Dilemma of the Zim Diaspora

MANY in the Zimbabwe Diaspora community desire to return home and re-establish their livelihoods. However, they face many challenges in this quest.

The challenges are surmountable, but we tend to amplify them and take them as excuses for disengaging in the affairs of the country which is struggling to provide economic and social viability.

It is understandable that some Zimbabweans in the Diaspora are reluctant to consider returning home because of the amount of effort they have invested in establishing new lives outside of Zimbabwe.

It is not easy immigrating and establishing a new life. It involves a huge amount of sacrifice that is difficult to imagine for those who have not tried it. In some instances, it involves separating from your family, starting from scratch in processes such as being accepted into a society, re-education and reprofessionalisation.

In some instances, some were uneducated and deprofessionalised leading to them working in unskilled, menial occupations. Of course, some have managed to float along, while others have flourished!

In many instances, it is these and other challenges that have bred reluctance among Zimbabweans considering returning home. However, relocating to Zimbabwe is not going to be as difficult as has been the case with immigrating to the Diaspora because the many challenges encountered in the Diaspora will not apply in Zimbabwe.

In Zimbabwe, the Diaspora community members are already part of that society, therefore integrated, their education and skills are in demand and their investment funds will be critical in reviving the Zimbabwean economy.

Over the years, the Diaspora community has been a lifeline to the Zimbabwean economy. It has provided and sustained livelihoods of many Zimbabweans through remittances. According to the 2014 budget recently announced by Finance minister Patrick Chinamasa, Zimbabweans sent home money worth $1,6 billion in 2013.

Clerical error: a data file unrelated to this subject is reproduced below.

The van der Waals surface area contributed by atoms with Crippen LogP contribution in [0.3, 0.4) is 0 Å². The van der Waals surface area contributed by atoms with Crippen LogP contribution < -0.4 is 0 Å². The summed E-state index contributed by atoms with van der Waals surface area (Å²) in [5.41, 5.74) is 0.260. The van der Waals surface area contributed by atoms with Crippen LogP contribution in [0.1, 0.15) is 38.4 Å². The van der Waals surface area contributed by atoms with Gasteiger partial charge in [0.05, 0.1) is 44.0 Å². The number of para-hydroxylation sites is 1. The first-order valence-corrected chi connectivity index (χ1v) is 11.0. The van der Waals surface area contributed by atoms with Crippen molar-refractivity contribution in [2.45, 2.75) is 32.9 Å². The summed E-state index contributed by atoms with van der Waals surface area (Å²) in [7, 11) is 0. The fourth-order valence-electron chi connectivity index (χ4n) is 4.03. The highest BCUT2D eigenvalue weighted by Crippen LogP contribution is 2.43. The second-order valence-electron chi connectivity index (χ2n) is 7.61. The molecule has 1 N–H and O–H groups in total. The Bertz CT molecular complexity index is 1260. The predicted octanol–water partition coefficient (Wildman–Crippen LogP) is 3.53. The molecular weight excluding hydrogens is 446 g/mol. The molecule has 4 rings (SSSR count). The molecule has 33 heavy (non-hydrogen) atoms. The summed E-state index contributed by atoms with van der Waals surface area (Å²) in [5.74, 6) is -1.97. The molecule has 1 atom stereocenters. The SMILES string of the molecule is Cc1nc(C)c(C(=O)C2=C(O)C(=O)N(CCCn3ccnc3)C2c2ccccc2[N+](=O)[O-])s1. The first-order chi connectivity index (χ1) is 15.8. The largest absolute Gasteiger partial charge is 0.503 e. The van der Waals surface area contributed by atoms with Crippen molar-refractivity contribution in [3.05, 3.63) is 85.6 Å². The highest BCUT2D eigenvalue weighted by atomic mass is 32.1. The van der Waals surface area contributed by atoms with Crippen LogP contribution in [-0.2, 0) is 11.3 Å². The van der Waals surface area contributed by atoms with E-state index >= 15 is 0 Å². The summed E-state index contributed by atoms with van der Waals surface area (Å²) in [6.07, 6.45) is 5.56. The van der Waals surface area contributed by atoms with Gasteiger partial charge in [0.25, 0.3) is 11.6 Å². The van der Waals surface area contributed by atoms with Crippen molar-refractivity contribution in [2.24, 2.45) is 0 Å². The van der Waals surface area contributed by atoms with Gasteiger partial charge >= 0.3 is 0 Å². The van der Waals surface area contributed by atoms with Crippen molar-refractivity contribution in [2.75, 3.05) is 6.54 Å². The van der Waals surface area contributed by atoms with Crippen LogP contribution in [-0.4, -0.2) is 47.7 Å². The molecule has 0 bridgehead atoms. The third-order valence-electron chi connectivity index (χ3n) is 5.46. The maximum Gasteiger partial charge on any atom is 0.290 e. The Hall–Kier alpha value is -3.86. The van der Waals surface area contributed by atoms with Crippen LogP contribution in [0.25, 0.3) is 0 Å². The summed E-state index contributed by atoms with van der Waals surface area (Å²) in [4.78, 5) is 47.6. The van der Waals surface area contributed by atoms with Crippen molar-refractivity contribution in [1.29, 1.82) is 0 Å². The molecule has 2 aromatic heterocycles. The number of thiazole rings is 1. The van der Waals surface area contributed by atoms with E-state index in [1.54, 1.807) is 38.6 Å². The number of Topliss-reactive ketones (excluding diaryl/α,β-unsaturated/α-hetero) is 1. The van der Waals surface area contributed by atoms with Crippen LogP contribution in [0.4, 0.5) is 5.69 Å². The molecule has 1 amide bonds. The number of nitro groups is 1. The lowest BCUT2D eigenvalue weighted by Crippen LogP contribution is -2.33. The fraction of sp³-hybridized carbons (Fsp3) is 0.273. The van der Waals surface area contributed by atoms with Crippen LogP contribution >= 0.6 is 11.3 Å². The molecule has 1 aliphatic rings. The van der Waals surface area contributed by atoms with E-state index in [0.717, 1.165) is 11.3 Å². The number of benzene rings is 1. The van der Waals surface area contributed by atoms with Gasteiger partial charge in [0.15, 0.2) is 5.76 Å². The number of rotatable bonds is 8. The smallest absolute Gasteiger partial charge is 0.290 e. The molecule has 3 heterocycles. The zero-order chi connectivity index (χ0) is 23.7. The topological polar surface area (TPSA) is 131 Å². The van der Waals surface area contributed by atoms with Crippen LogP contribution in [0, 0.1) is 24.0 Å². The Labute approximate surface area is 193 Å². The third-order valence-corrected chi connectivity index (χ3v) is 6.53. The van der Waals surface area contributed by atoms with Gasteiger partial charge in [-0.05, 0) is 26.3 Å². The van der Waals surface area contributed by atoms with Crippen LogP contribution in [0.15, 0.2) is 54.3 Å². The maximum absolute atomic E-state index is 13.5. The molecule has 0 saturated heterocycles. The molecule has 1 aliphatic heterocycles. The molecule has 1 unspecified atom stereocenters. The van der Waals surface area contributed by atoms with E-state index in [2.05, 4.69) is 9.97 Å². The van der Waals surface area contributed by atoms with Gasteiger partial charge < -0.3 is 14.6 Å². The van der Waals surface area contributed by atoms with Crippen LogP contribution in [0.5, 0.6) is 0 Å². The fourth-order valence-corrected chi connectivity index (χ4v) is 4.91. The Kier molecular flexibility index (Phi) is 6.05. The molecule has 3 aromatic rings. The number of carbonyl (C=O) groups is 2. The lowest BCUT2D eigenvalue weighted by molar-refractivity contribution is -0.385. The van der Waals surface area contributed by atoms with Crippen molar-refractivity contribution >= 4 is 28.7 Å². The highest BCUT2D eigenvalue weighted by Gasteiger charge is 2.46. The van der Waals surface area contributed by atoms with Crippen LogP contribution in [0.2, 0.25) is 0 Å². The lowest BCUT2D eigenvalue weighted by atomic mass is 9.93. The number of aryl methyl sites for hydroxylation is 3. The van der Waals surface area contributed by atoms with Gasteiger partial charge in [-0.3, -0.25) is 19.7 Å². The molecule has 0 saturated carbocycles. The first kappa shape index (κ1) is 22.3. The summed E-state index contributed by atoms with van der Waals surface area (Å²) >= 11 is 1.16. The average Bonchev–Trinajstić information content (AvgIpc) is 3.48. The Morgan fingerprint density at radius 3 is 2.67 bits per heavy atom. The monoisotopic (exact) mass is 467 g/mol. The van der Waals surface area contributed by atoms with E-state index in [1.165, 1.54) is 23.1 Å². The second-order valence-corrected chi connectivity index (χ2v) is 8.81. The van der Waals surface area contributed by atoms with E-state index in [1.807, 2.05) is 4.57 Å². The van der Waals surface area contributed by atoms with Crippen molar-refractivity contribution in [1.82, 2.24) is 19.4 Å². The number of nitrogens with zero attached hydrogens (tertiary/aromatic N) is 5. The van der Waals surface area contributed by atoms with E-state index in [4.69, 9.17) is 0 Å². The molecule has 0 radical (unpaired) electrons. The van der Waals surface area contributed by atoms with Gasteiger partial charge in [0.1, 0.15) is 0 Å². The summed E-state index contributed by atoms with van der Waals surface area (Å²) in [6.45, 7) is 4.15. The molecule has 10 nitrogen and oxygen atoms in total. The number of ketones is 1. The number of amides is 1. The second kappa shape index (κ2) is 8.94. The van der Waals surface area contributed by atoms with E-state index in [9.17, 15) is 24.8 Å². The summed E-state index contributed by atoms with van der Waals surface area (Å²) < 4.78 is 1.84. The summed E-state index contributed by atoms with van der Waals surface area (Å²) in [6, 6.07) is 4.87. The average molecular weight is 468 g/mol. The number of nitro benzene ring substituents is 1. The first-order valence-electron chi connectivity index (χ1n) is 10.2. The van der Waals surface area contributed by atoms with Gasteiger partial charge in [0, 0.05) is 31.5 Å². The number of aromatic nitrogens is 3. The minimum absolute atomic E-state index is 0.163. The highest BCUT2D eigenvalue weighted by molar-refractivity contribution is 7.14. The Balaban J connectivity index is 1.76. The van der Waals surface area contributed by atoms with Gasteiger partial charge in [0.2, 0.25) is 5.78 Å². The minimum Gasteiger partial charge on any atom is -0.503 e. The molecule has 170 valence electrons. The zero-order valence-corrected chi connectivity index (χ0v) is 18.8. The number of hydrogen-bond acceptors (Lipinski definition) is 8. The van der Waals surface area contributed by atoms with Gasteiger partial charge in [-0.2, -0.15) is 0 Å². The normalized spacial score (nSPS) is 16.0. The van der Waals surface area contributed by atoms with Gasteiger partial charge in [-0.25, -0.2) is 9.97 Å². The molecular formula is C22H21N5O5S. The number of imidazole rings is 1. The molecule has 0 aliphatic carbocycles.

The remittances show that the Diaspora community retains vested interest in the country. The challenge for the government is to harness that vested interest into commitment to relocation and/or investment in Zimbabwe.

Chinamasa must be commended for outlining a few initiatives in his budget targeting the Diaspora community such as issuing Diaspora bonds for small-scale hydro-electric schemes. It is incumbent upon the Diaspora community to respond positively to these efforts by the government.

Many Zimbabweans in the Diaspora are actively seeking to contribute in rebuilding the country and their lives back home, but they do not know where or how to start.

Part of the problem is that the Diaspora community does not make enough effort to explore what it takes to return home, but simply complain about the current economic and political situation. Well, if there is a problem back home, then the responsibility to resolve that problem lies with us.

Nothing is insurmountable, otherwise the wars and serious poverty in our host countries would still be raging if their citizens chose to not resolve their problems!

One of the most attractive incentives with potential to influence the Diaspora community to return home in a more comfortable way is to look for business partners in their respective host countries and then use the indigenisation programme to access business opportunities.
Many will say that it’s a contested programme.

Sure, it is, but it will continue and will influence the future structure of the Zimbabwean economy. If anyone waits on the sidelines, they are likely to remain there forever as other investors, including those who purport to oppose the indigenisation programme, grab all the opportunities. Africa is one of the last economic frontiers in the world. If anyone wants to reap economic benefit, now is the time to position one’s self.

It is only fair that the Diaspora community, after investing so much money in form of remittances, benefits from public opportunities in Zimbabwe. By investing through remittances, the Diaspora has subconsciously sustained an economy that will potentially provide them with future livelihoods.

What Zimbabwe needs now from the Diaspora community is their undivided commitment to seizing opportunities that will build economic wealth and secure livelihoods, especially for their children and future generations. But then the preoccupation sometimes tends to be short-term. The current adults want to reap the full benefits of their sweat, which is understandable, but somewhat unreasonable.

If we, as the current generation can establish a base from which our future generations can benefit, then we would have tasted and enjoyed the benefits of our efforts! Besides, in all our professional endeavours, we are mostly working for our children and the future generation.

It is a tragic dilemma for the Zimbabwean Diaspora community to fail to reap social and economic benefits offered by Zimbabwe owing to failure to deal decisively with surmountable challenges.

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